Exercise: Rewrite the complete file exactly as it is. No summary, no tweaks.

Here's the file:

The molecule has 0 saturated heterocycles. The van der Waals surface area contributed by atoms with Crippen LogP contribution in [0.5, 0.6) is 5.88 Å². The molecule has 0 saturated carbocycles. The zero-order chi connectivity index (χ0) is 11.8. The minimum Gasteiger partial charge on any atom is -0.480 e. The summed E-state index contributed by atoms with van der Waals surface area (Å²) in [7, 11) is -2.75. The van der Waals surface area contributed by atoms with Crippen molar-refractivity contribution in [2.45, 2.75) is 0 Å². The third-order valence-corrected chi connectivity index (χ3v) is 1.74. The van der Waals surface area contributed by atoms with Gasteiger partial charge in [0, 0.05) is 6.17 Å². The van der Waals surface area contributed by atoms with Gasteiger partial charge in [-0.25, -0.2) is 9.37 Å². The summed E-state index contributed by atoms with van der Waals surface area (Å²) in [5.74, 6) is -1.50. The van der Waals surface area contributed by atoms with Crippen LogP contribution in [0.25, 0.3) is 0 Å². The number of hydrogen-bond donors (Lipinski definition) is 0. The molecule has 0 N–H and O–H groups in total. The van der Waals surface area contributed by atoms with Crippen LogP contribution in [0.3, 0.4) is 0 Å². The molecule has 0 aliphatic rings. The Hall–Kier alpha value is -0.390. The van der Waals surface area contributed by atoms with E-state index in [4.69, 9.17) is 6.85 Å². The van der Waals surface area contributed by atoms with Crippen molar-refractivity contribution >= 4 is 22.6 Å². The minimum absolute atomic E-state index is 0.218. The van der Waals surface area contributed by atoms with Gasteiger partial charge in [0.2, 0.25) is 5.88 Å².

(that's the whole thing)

The molecule has 0 saturated heterocycles. The van der Waals surface area contributed by atoms with Crippen LogP contribution in [0.5, 0.6) is 5.88 Å². The molecule has 0 saturated carbocycles. The zero-order chi connectivity index (χ0) is 11.8. The minimum Gasteiger partial charge on any atom is -0.480 e. The summed E-state index contributed by atoms with van der Waals surface area (Å²) in [7, 11) is -2.75. The van der Waals surface area contributed by atoms with Crippen molar-refractivity contribution in [2.45, 2.75) is 0 Å². The third-order valence-corrected chi connectivity index (χ3v) is 1.74. The van der Waals surface area contributed by atoms with Gasteiger partial charge in [0, 0.05) is 6.17 Å². The van der Waals surface area contributed by atoms with Gasteiger partial charge in [-0.25, -0.2) is 9.37 Å². The summed E-state index contributed by atoms with van der Waals surface area (Å²) in [5.74, 6) is -1.50. The van der Waals surface area contributed by atoms with Crippen LogP contribution in [0.25, 0.3) is 0 Å². The number of hydrogen-bond donors (Lipinski definition) is 0. The molecule has 0 N–H and O–H groups in total. The van der Waals surface area contributed by atoms with Crippen LogP contribution in [0.3, 0.4) is 0 Å². The molecule has 0 aliphatic rings. The Hall–Kier alpha value is -0.390. The van der Waals surface area contributed by atoms with E-state index in [4.69, 9.17) is 6.85 Å². The van der Waals surface area contributed by atoms with Crippen molar-refractivity contribution >= 4 is 22.6 Å². The minimum absolute atomic E-state index is 0.218. The van der Waals surface area contributed by atoms with Gasteiger partial charge in [0.2, 0.25) is 5.88 Å².